Sunday, November 6, 2011
Google changes search algorithm, Trying to make results more timely
Acknowledging that some searches were giving people stale results, Google revised its methods on Thursday to make the answers timelier. It is one of the biggest tweaks to Google's search algorithm, affecting about 35 percent of all searches.
The new algorithm is a recognition that Google, whose dominance depends on providing the most useful results, is being increasingly challenged by services like Twitter and Facebook, which have trained people to expect constant updates with seconds-old news.
It is also a reflection of how people use the Web as a real-time news feed -- that if, for example, you search for a baseball score, you probably want to find the score of a game being played at the moment, not last week, which is what Google often gave you.
"This is the result of them saying we need to find a way to more effectively get fresh content up," said Danny Sullivan, editor of Search Engine Land and an industry expert. "It does help with the issue of people thinking, 'Wow, if I need to find out about something breaking, I'll go to Facebook or Twitter for that.' "
Timeliness has long mattered to Google and its search results. Nevertheless, the company said that it always looks for improvements, and the latest change goes much further in freshening search results. Google tried once before to create real-time search, in 2009, when it introduced google.com/realtime, a service that incorporated Twitter posts that Google paid Twitter to use. But that contract expired in July and the two companies could not agree on terms to renew it, so Google disabled the site.
Americans still turn to Google for two-thirds of their Web searches, but for people who want the latest chatter about events happening now, it competes with Facebook, Twitter and Bing, Microsoft's search engine, which includes more Twitter and Facebook posts than Google does in search results.
"The biggest source of the very freshest information is Twitter, and Google doesn't have anywhere near the access to that kind of data as it had before," Mr. Sullivan said. "But when people do those kinds of searches, they're looking for a lot of reactions, looking for Twitter itself. So even with these changes, this doesn't really solve that problem."
Google became dominant by finding archived Web sites and showing links to them. But today people sometimes expect years-old links, like the best banana bread recipe; week-old links, like the last episode of "Gossip Girl"; or seconds-old links, like this morning's presidential campaign news.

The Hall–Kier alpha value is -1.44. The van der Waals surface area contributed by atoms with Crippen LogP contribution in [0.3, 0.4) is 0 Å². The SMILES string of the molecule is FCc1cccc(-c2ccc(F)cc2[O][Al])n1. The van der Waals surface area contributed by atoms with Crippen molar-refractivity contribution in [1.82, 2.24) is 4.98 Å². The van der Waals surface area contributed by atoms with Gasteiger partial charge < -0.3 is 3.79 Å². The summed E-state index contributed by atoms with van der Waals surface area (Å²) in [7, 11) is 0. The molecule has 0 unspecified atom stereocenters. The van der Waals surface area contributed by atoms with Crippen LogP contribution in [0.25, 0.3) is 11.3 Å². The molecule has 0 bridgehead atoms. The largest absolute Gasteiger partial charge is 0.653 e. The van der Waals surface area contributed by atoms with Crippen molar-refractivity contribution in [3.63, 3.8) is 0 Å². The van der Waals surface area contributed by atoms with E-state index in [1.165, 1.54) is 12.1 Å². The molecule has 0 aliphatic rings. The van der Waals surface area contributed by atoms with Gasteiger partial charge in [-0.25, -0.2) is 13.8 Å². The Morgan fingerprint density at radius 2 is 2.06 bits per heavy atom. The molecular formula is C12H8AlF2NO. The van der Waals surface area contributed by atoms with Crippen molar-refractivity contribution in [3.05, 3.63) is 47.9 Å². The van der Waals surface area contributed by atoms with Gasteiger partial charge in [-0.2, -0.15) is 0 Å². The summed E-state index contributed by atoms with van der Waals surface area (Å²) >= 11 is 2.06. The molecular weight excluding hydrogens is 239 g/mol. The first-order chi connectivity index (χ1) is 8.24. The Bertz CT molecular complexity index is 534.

Google makes more than 500 changes to its algorithm a year, but most affect only a small percentage of results. With its new formula, which Google calls a freshness algorithm, Google tried to teach itself the difference between those types of requests, Amit Singhal, a Google fellow who works on search, wrote in a blog post announcing the changes.
"Depending on the search terms, the algorithm needs to be able to figure out if a result from a week ago about a TV show is recent, or if a result from a week ago about breaking news is too old," he wrote.
"This algorithmic improvement is designed to better understand how to differentiate between these kinds of searches and the level of freshness you need."
Google last announced a significant change to its search algorithm in February, when it said it would raise the rankings of high-quality sites to fight low-quality ones, often described as content farms, that were flooding the search engine with mindless articles tied to popular search queries.
The new formula, which affects search results globally but will not change nearby ads, will bring up minutes-old results for recent events, like an unfolding news story, and for recurring events like the Oscars or a political campaign. It will also show fresher results for topics that are often updated, like reviews of a new iPhone. It will understand that unlike breaking news, reviews from a few weeks ago are also useful, the company said.
These are "queries we don't think we're doing perfectly well on," said Rajan Patel, a Google software engineer who worked on the new algorithm. "We just realized that people expect Google to return the most up-to-date results for all kinds of queries, from hot topics to more general queries like a TV show."
For evergreen results, like recipes or how to change a tire, Google said the algorithm would know to show the best results no matter when they were posted.
The algorithm uses technology that Google built last year in response to the greater speed at which people were publishing updates online. It is a Web indexing system it calls Caffeine, which crawls the Web more quickly, updating Google's index of Web sites continuously instead of every couple of weeks. Thursday's revision changes how Google ranks those links now that it has them in its index, Mr. Patel said.
Google's main competitor, Bing, has also developed a way to index Web sites that change often, like blogs and news feeds, and analyzes Twitter posts to identify popular topics, said Stefan Weitz, senior director at Bing.
Mr. Patel said that Google planned to incorporate posts from Google+, its new social network, into its search results to further improve their freshness.